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Microseismicity at the North Anatolian Fault in the Sea of Marmara offshore Istanbul, NW Turkey

Microseismicity at the North Anatolian Fault in the Sea of Marmara offshore Istanbul, NW Turkey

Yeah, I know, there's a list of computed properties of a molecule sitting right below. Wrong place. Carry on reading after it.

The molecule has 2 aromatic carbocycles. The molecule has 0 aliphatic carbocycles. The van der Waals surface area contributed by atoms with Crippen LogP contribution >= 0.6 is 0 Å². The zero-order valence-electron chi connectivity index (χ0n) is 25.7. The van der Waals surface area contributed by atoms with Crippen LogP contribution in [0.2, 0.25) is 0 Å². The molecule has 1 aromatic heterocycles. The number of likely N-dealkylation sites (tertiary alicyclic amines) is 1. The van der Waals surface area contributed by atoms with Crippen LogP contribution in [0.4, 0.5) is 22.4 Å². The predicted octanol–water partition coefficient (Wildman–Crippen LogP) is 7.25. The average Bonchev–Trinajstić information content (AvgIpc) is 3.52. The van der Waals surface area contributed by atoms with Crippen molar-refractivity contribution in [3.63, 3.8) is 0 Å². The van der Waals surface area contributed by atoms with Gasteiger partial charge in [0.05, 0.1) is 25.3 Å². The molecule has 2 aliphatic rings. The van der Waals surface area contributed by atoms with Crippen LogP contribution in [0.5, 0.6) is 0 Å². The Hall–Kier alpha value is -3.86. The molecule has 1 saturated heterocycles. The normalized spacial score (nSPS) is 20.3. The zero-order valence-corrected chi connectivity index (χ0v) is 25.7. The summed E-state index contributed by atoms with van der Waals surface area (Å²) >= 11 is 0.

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  University of Nebraska - Lincoln DigitalCommons@University of Nebraska - Lincoln USGS Sta -- Published ResearchUS Geological Survey 1-1-2009 Microseismicity at the North Anatolian Fault in theSea of Marmara oshore Istanbul, NW Turkey  Fatih Bulut GFZ German Research Center for Geosciences Marco Bohnho  GFZ German Research Center for Geosciences  William L. Ellsworth U.S. Geological Survey Mustafa Aktar  Kandilli Observatory and Earthquake Research Institute Georg Dresen GFZ German Research Center for Geosciences is Article is brought to you for free and open access by the US Geological Survey at DigitalCommons@University of Nebraska - Lincoln. It has beenaccepted for inclusion in USGS Sta -- Published Research by an authorized administrator of DigitalCommons@University of Nebraska - Lincoln. Bulut, Fatih; Bohnho, Marco; Ellsworth, William L.; Aktar, Mustafa; and Dresen, Georg, "Microseismicity at the North AnatolianFault in the Sea of Marmara oshore Istanbul, NW Turkey" (2009). USGS Sta -- Published Research. Paper 393.hp://pub/393  Microseismicity at the North Anatolian Fault in the Sea of Marmaraoffshore Istanbul, NW Turkey Fatih Bulut, 1 Marco Bohnhoff, 1 William L. Ellsworth, 2 Mustafa Aktar, 3 and Georg Dresen 1 Received 9 December 2008; revised 28 April 2009; accepted 8 June 2009; published 3 September 2009. [ 1 ]  The North Anatolian Fault Zone (NAFZ) below the Sea of Marmara forms a‘‘seismic gap’’ where a major earthquake is expected to occur in the near future. Thissegment of the fault lies between the 1912 Ganos and 1999  I : zmit ruptures and is theonly NAFZ segment that has not ruptured since 1766. To monitor the microseismicactivity at the main fault branch offshore of Istanbul below the C¸ınarcık Basin, a permanent seismic array (PIRES) was installed on the two outermost Prince Islands,Yassiada and Sivriada, at a few kilometers distance to the fault. In addition, a temporarynetwork of ocean bottom seismometers was deployed throughout the C¸ınarcık Basin.Slowness vectors are determined combining waveform cross correlation and P wave polarization. We jointly invert azimuth and traveltime observations for hypocenter determination and apply a bootstrap resampling technique to quantify the location precision. We observe seismicity rates of 20 events per month for M < 2.5 along the basin.The spatial distribution of hypocenters suggests that the two major fault branches bounding the depocenter below the C¸ınarcık Basin merge to one single master fault below  17 km depth. On the basis of a cross-correlation technique we group closely spacedearthquakes and determine composite focal mechanisms implementing recordings of surrounding permanent land stations. Fault plane solutions have a predominant right-lateral strike-slip mechanism, indicating that normal faulting along this part of the NAFZ plays a minor role. Toward the west we observe increasing components of thrust faulting. This supports the model of NW trending, dextral strike-slip motion along thenorthern and main branch of the NAFZ below the eastern Sea of Marmara. Citation:  Bulut, F., M. Bohnhoff, W. L. Ellsworth, M. Aktar, and G. Dresen (2009), Microseismicity at the North Anatolian Faultin the Sea of Marmara offshore Istanbul, NW Turkey,  J. Geophys. Res. ,  114 , B09302, doi:10.1029/2008JB006244. 1. Introduction [ 2 ] The North Anatolian Fault Zone (NAFZ) representsone of the largest plate-bounding transform faults separatingtheAnatoliaandEurasianplatesandextendingfor   1600km between Eastern Anatolian and the Northern Aegean. West-ward movement of Anatolia has developed in the framework of the northward moving Arabian plate and the Hellenicsubduction zone where the African lithosphere is subducted below the Aegean. Current right-lateral slip rate along thefault is 20–30 mm/a [e.g.,  Barka , 1992,  McClusky et al. ,2000] repeatedly producing major strike-slip earthquakes but also N-S extensional normal faulting events south of theMarmara region. During the 20th century, the NAFZ hasruptured over 900 km of its length [  Ambraseys , 1970;  Barka ,1999]. A series of large earthquakes starting in 1939 near Erzincan in eastern Anatolia propagated westward towardthe Istanbul-Marmara region in northwestern Turkey wherethe 1999  I : zmit earthquake occurred (Figure 1a). West of the I : zmit rupture a ‘‘seismic gap’’ spans along a >100 km longsegment below the Sea of Marmara [e.g.,  To¨kso¨z et al. ,1979;  Stein et al. , 1997;  Reilingeret al. , 2000] (see Figure 1a).The Marmara segment connects the 1912 Ganos and 1999 I : zmit ruptures and has not ruptured since 1766. Assumingcurrent slip rates it may have accumulated a slip deficit of up to 4–5 m. It is believed being capable of generating aM    7.4 earthquake [  Hubert-Ferrari et al. , 2000] or anumber of smaller normal faulting events [  Armijo et al. ,2002]. However, it could even rupture in a large single event [  Le Pichon et al. , 1999]. Dynamic modeling of earthquakesfor the Marmara segment on that zone indicates that thenucleation location has a significant effect on size, rupture propagation and final slip of an upcoming event  [ Oglesbyet al. , 2008].[ 3 ] The two most recent major earthquakes in NWTurkey occurred in 1999 (Mw7.4  I : zmit and Mw7.1 Du¨czeevents, Figure 1a) rupturing a   200 km long segment of  NAFZ east of the Marmara region [e.g.,  Tibi et al. , 2001;  Barka et al. , 2002;  Aktar et al. , 2004]. Both main shocks JOURNAL OF GEOPHYSICAL RESEARCH, VOL. 114, B09302, doi:10.1029/2008JB006244, 2009 1 Helmholtz Centre Potsdam, GFZ German Research Centre for Geosciences, Section 3.2, Geomechanics and Rheology, Potsdam, Germany. 2 U.S. Geological Survey, Menlo Park, California, USA. 3 Kandilli Observatory and Earthquake Research Institute, Bog˘azic¸iUniversity, Istanbul, Turkey.Copyright 2009 by the American Geophysical Union.0148-0227/09/2008JB006244$09.00 B09302  1 of 16     This article is a U.S. government work, and is not subject to copyright in the United States.  had a (pure) dextral strike-slip mechanism reflecting theoverall characteristic of the NAFZ. In the case of the  I : zmit event the rupture extended from the eastern Sea of Marmarato the Du¨zce area. There, the subsequent Du¨zce event occurred 87 days later extending the rupture by another 50 km to the East (see Figure 1a). The western end of the1999 rupture is located in the eastern Sea of Marmara belowthe C¸ınarcık Basin (CB) [e.g.,  Wright et al. , 2001]. Therupture may have extended to just south of the PrincesIslands [  Bouchon et al. , 2002;  O¨  zalaybey et al. , 2002] that are located within   20 km distance to the city of Istanbulwith its >12.5 million inhabitants. In contrast,  Pinar et al. [2001] argue that the rupture did not enter the C¸ınarcık Basin but terminated close to Hersek, west of the  I : zmit Gulf. The  I : zmit event ruptured in distinct segments and thesame segmentation was observed from analysis of after-shock focal mechanisms [  Bohnhoff et al. , 2006]. At thewestern end of the  I : zmit rupture a branching of the NAFZis observed with streaks of similar normal or strike-slipfaulting mechanisms along individual fault branches belowthe C¸ınarcık Basin [ O¨ rgu¨lu¨ and Aktar  , 2001;  O¨  zalaybey et al. , 2002;  Karabulut et al. , 2002]. The estimated 30-year  probability for an event M  7 below the Sea of Marmara is35–70% [e.g.,  Wright et al. , 2001;  Parsons et al. , 2000;  Parsons , 2004].[ 4 ] In this study, we present results of a microseismicmonitoring campaign conducted throughout the C¸ınarcık Basin and on the Prince Islands at the northern escarpment of the C¸ınarcık Basin. Our objective is to determine theseismotectonic setting along the eastern part of the Marmara‘‘seismic gap’’ based on microseismic recordings withunprecedented low magnitude detection threshold. Resultsare related to existing structural information available for the area and discussed in the light of an expected major earthquake at this segment of the NAFZ. 2. PIRES: A Seismic Array on the Prince Islands [ 5 ] Earthquake hypocenters in the Marmara regionobtained by the regional seismic network operated byKandilli Observatory and Earthquake Research Institute(KOERI hereafter) broadly define the major branches of  Figure 1.  (a) Tectonic map of Anatolian-Aegean region (modified from  U.S. Geological Survey [2000]): Westward movement of Anatolian plate causes destructive earthquakes along North AnatolianFault Zone (black line). Rupture zones associated with destructive earthquakes are represented bydifferent colors. In this study we focused on the westernmost part of 1999 ( I : zmit 17 August 1999 Mw7.4 and Du¨zce 12 November 1999 Mw 7.2) rupture zone in which a destructive earthquake is expected tooccur in the next decades. (b) Fault plane solution for M > 5.0 size earthquakes occurred within thevicinity of Sea of Marmara region since 1943 (compiled from  O¨ rgu¨lu¨ and Aktar,  [2001],  Pinar et al. [2003], and  S¸engo¨r et al.  [2005]). Fault lines taken from Turkey General Directorate of Mineral Researchand Exploration, and  Armijo et al.  [2005]. B09302  BULUT ET AL.: MICROSEISMICITY IN THE SEA OF MARMARA2 of 16 B09302  the NAFZ in NW Turkey (see Figure 2a). However, themain branches of the NAFZ are located offshore in the Seaof Marmara where there are no near stations, resulting in acatalog magnitude of completeness (Mc) of Mc    2.6.Hypocenter precision is also limited by the station geome-try, making it difficult to relate seismicity to individual fault structures.[ 6 ] In order to improve the detection threshold and hypo-centeraccuracyformicroseismicitybelowtheC¸ınarcıkBasinwe first deployed a temporary network of eight ocean bottomseismometers extending throughout the C¸ınarcık Basin be-tween November 2005 and January 2006 (Figure 2b). The position of each OBS on the seafloor was determined usingtwo-way traveltimes of acoustic signals sent from the boat tothe OBS while circumnavigating the instrument. The clock drift was linearly interpolated from the measured drift after recovery of the instrument. Timing systems of two of theOBS stations were out of order. From these stations only theS-P times were used. We obtained an average station azi-muthal gap of 137   combining the OBSs with the KOERIland stations. Combined network allowed us to locate 17well-constrained microearthquakes along the basin duringthe 55-day period of OBS campaign (M < 2.5, err < 5.0 km,RMS < 0.3). This observation confirmed that currently a Figure 2.  (a) Seismic activity in eastern Marmara region based on KOERI catalog for the time periodJanuary 2000 to November 2005. (b) Seismic activity in C¸ınarcık Basin after the analysis of combineddata from OBS (squares), PIRES (stars), and KOERI seismic networks for the time period of November 2005 to December 2007. Segmentation of NAFZ in the Sea of Marmara (gray lines) is obtained from  Armijo et al.  [2005]. B09302  BULUT ET AL.: MICROSEISMICITY IN THE SEA OF MARMARA3 of 16 B09302  significant amount of microseicmic activity occurs alongthe C¸ınarcık Basin segments of NAFZ.[ 7 ] In a second step designed to improve long-term mon-itoring we installed a seismic array (Prince Islands Real-timeEarthquake System, PIRES) on the two outermost PrinceIslands, Sivriada and Yassiada. PIRES consists of two sub-arrays of five stations on each island and is located less than5 km to the north of the surface trace of the main fault branch(Figure 3). Both subarrays include a cross-shaped distribu-tion of stations with an aperture of    300 m. The averagestation spacing within each PIRES subarray is 191 m.Establishing the PIRES network was a major logistic task since none of the islands are inhabited or connected byregular ferry traffic. To allow secure long-term operationand to protect stations from unauthorized access, concretehousings were constructed. Stations are operated autono-mouslyandrunonsolarpanels.PIRESwentintooperationinautumn 2006 with nine short-period stations equipped withMARK L4–3C seismometers of 1 Hz natural frequency andonebroadbandsensoroftypeSTS2.Allstationsareequippedwiththreecomponentsensors.Dataaresampledat200Hz.Inthis study, we analyze recordings covering the time period4 October 2006 to 31 December 2007. Events were detectedusing a STA/LTA (short-term average/long-term average)trigger.Eventwindows areextracted once thesignal-to-noiseratio (SNR) simultaneously exceeds a given threshold at aminimumofsixstations.Forabettercoverageoflocaleventsthe database includes additional data recorded at selectedland stations of the regional seismic network (operated byKOERI).[ 8 ] The data is recovered by periodic exchange of harddisk storage every three months. A waveform exampleobtained by PIRES station is shown in Figure 4a (localevent at 7.1 km epicentral distance). During the recording period considered in this study we analyzed a total of 416detected events that were evaluated using the procedure asdiscussed in the following. 3. Array Processing [ 9 ] Many of the events detected by the PIRES array werenot observed on the regional seismic network. As a conse- Figure 3.  Configuration of PIRES subarrays on two outer Princes Islands (left) Yassıada and (right)Sivriada located at   5 km distance to the northern slope of C¸ınarcık Basin. Seismic stations are indicated by red triangles. Circles indicate the well-located hypocenters detected by PIRES arrays. B09302  BULUT ET AL.: MICROSEISMICITY IN THE SEA OF MARMARA4 of 16 B09302